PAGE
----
Fig. 19. Extent-of-occurrence for Plecturocebus grovesi sp. nov. in the Juruena/Arinos – Teles-Pires interfluvium, and the current and predicted future habitat loss for the species due to deforestation by 2042 under the “Business as Usual” scenario.

Conclusions: 
Our decision to give new species status to the Alta Floresta taxon was based on: 1) clear monophyly of this lineage revealed by robust genomics data and analysis; 2) an exclusive combination of diagnosable pelage characters; and 3) a well defined geographic distribution with clear separation from other closely related taxa. All lines of evidence indicate that Plecturocebus grovesi sp. nov. is a separately evolving lineage in agreement with the unified species concept of de Queiroz (2007), and also with what Mayden (1997, p. 407) refers to as the “diagnosable and monophyly version” of the Phylogenetic Species Concept (sensu Cracraft, 1983). The new species is found in one of the areas of Brazil where forest is most rapidly disappearing due to the advancing agricultural frontier. Urgent conservation measures are thus needed to safeguard the future of Plecturocebus grovesi sp. nov.


 Jean P. Boubli, Hazel Byrne, Maria N.F. da Silva, José Silva-Júnior, Rodrigo Costa Araújo, Fabrício Bertuol, Jonas Gonçalves, Fabiano R. de Melo, et al. 2019. On A New Species of Titi Monkey (Primates: Plecturocebus Byrne et al., 2016), from Alta Floresta, southern Amazon, Brazil. Molecular Phylogenetics and Evolution. 132; 117-137. DOI: 10.1016/j.ympev.2018.11.012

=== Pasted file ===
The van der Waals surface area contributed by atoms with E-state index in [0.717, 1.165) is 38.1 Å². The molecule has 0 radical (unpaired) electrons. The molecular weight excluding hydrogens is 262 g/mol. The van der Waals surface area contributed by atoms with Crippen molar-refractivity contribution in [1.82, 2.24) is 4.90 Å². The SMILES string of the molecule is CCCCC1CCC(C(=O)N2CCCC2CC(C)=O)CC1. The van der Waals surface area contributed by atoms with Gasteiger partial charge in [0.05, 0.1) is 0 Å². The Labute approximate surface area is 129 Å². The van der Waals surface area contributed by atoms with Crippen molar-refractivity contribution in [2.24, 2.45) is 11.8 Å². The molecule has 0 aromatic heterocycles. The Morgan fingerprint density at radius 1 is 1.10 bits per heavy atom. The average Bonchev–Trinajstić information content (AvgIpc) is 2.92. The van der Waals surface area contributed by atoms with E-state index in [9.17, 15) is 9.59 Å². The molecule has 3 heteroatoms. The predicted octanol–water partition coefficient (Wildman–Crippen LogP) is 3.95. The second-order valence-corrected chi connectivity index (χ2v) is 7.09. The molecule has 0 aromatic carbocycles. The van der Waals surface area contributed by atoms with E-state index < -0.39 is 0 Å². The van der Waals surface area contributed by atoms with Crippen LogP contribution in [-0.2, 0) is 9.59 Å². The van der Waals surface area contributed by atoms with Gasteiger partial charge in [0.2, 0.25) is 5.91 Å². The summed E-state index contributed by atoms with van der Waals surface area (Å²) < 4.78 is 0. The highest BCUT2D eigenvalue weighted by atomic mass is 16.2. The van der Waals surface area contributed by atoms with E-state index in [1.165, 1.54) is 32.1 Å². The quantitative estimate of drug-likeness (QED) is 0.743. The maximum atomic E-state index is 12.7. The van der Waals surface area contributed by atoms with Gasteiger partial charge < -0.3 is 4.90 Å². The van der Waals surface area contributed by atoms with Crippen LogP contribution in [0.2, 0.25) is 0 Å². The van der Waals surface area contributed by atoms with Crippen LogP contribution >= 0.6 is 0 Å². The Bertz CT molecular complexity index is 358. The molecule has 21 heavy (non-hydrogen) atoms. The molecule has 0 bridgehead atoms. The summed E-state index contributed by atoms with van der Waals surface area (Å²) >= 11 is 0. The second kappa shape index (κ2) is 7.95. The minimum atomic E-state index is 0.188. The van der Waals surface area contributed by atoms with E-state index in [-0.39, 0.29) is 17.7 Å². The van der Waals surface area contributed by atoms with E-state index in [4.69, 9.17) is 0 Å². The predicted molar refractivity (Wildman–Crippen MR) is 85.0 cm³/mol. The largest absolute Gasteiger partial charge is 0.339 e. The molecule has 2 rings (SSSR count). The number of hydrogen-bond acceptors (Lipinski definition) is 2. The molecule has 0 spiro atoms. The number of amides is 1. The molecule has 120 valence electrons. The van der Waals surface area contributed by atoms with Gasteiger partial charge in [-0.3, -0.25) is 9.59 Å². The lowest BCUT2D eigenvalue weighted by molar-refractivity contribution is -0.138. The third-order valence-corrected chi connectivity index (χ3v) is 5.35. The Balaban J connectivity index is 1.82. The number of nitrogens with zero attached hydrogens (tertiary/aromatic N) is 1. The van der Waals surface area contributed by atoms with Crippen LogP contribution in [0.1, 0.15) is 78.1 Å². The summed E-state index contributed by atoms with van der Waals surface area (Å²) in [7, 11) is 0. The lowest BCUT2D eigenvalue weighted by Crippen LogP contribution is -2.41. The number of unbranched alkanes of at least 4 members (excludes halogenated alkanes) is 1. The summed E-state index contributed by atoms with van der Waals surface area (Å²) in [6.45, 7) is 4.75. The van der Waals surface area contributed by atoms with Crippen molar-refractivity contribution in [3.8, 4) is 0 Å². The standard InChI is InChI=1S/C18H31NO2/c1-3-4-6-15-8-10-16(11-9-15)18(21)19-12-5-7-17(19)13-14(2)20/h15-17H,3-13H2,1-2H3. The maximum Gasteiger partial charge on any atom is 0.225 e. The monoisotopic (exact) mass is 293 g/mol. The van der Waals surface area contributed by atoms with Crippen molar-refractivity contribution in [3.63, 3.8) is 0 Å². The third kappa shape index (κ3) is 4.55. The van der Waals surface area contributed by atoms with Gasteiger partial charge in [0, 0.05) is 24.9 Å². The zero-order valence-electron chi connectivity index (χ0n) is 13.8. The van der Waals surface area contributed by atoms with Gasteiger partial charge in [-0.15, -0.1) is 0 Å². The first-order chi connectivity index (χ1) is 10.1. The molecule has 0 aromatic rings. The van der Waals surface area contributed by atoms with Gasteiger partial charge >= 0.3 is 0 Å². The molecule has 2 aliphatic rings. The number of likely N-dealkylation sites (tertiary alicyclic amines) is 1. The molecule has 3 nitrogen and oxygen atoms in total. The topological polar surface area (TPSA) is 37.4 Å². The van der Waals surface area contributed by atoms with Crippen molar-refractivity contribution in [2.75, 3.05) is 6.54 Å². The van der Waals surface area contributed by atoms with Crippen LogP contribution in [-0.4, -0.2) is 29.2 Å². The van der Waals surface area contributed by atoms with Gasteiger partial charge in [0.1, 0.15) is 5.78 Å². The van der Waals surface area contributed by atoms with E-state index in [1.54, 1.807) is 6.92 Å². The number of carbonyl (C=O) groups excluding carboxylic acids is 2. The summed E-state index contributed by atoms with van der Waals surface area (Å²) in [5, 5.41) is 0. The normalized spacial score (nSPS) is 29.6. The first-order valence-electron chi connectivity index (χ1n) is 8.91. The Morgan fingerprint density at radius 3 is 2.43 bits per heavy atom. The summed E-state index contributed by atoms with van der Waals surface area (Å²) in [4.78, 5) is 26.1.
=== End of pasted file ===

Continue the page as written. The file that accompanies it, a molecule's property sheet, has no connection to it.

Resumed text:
[Ichthyology • 2018] Gymnogeophagus peliochelynion • A New Mouth Brooder Species of Gymnogeophagus with Hypertrophied Lips (Cichliformes: Cichlidae) from A Tributary of the río Uruguay


Gymnogeophagus peliochelynion
Turcati, Serra-Alanis & Malabarba, 2018


ABSTRACT
A new mouth breeder species of Gymnogeophagus is described from a tributary of the río Uruguay. It is distinguished from most species of the genus by the presence of hypertrophied lips, and from G. labiatus and G. pseudolabiatus by the color pattern. The presence of successive allopatric species of the Gymnogeophagus gymnogenys clade inhabiting the tributaries of the río Uruguay is discussed.

Keywords: Distribution; Endemism; Gymnogeophagus gymnogenys clade; New species; Río Uruguay

Fig. 2 Head of Gymnogeophagus peliochelynion (first column), G. pseudolabiatus (second column) and G. mekinos (third column) showing the entirely black hump in males in G. peliochelynion (vs. yellow with black margin), and upper lip not folded dorsally over anterior margin of snout (vs. upper lip folded dorsally in G. pseudolabiatus and undeveloped in G. mekinos).